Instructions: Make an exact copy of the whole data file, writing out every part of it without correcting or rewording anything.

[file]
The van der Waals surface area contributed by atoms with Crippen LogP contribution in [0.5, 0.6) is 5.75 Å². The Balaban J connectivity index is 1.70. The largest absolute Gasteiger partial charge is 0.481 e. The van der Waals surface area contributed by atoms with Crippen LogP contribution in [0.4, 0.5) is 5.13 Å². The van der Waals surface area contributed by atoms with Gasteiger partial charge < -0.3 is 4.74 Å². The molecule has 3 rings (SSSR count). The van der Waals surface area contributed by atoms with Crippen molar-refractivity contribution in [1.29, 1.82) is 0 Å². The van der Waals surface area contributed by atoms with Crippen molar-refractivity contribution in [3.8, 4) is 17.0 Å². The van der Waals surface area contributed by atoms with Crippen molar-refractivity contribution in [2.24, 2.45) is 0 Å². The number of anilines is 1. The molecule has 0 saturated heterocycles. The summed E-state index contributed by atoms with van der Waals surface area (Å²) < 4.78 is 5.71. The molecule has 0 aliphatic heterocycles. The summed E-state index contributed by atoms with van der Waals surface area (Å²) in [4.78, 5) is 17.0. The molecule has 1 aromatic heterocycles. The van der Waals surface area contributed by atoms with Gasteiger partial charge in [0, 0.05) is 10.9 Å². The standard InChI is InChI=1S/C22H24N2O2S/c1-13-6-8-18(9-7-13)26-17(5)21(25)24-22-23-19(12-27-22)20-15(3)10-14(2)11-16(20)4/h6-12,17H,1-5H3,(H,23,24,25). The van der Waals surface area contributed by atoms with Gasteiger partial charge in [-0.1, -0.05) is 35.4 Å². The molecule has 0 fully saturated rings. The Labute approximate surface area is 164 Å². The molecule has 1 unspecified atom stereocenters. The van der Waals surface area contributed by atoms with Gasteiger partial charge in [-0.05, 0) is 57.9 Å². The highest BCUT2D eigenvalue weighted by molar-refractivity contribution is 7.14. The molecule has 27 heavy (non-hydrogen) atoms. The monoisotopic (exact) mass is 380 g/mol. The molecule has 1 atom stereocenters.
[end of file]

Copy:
The van der Waals surface area contributed by atoms with Crippen LogP contribution in [0.5, 0.6) is 5.75 Å². The Balaban J connectivity index is 1.70. The largest absolute Gasteiger partial charge is 0.481 e. The van der Waals surface area contributed by atoms with Crippen LogP contribution in [0.4, 0.5) is 5.13 Å². The van der Waals surface area contributed by atoms with Gasteiger partial charge < -0.3 is 4.74 Å². The molecule has 3 rings (SSSR count). The van der Waals surface area contributed by atoms with Crippen molar-refractivity contribution in [1.29, 1.82) is 0 Å². The van der Waals surface area contributed by atoms with Crippen molar-refractivity contribution in [3.8, 4) is 17.0 Å². The van der Waals surface area contributed by atoms with Crippen molar-refractivity contribution in [2.24, 2.45) is 0 Å². The number of anilines is 1. The molecule has 0 saturated heterocycles. The summed E-state index contributed by atoms with van der Waals surface area (Å²) < 4.78 is 5.71. The molecule has 0 aliphatic heterocycles. The summed E-state index contributed by atoms with van der Waals surface area (Å²) in [4.78, 5) is 17.0. The molecule has 1 aromatic heterocycles. The van der Waals surface area contributed by atoms with Gasteiger partial charge in [0, 0.05) is 10.9 Å². The standard InChI is InChI=1S/C22H24N2O2S/c1-13-6-8-18(9-7-13)26-17(5)21(25)24-22-23-19(12-27-22)20-15(3)10-14(2)11-16(20)4/h6-12,17H,1-5H3,(H,23,24,25). The van der Waals surface area contributed by atoms with Gasteiger partial charge in [-0.1, -0.05) is 35.4 Å². The molecule has 0 fully saturated rings. The Labute approximate surface area is 164 Å². The molecule has 1 unspecified atom stereocenters. The van der Waals surface area contributed by atoms with Gasteiger partial charge in [-0.05, 0) is 57.9 Å². The highest BCUT2D eigenvalue weighted by molar-refractivity contribution is 7.14. The molecule has 27 heavy (non-hydrogen) atoms. The monoisotopic (exact) mass is 380 g/mol. The molecule has 1 atom stereocenters.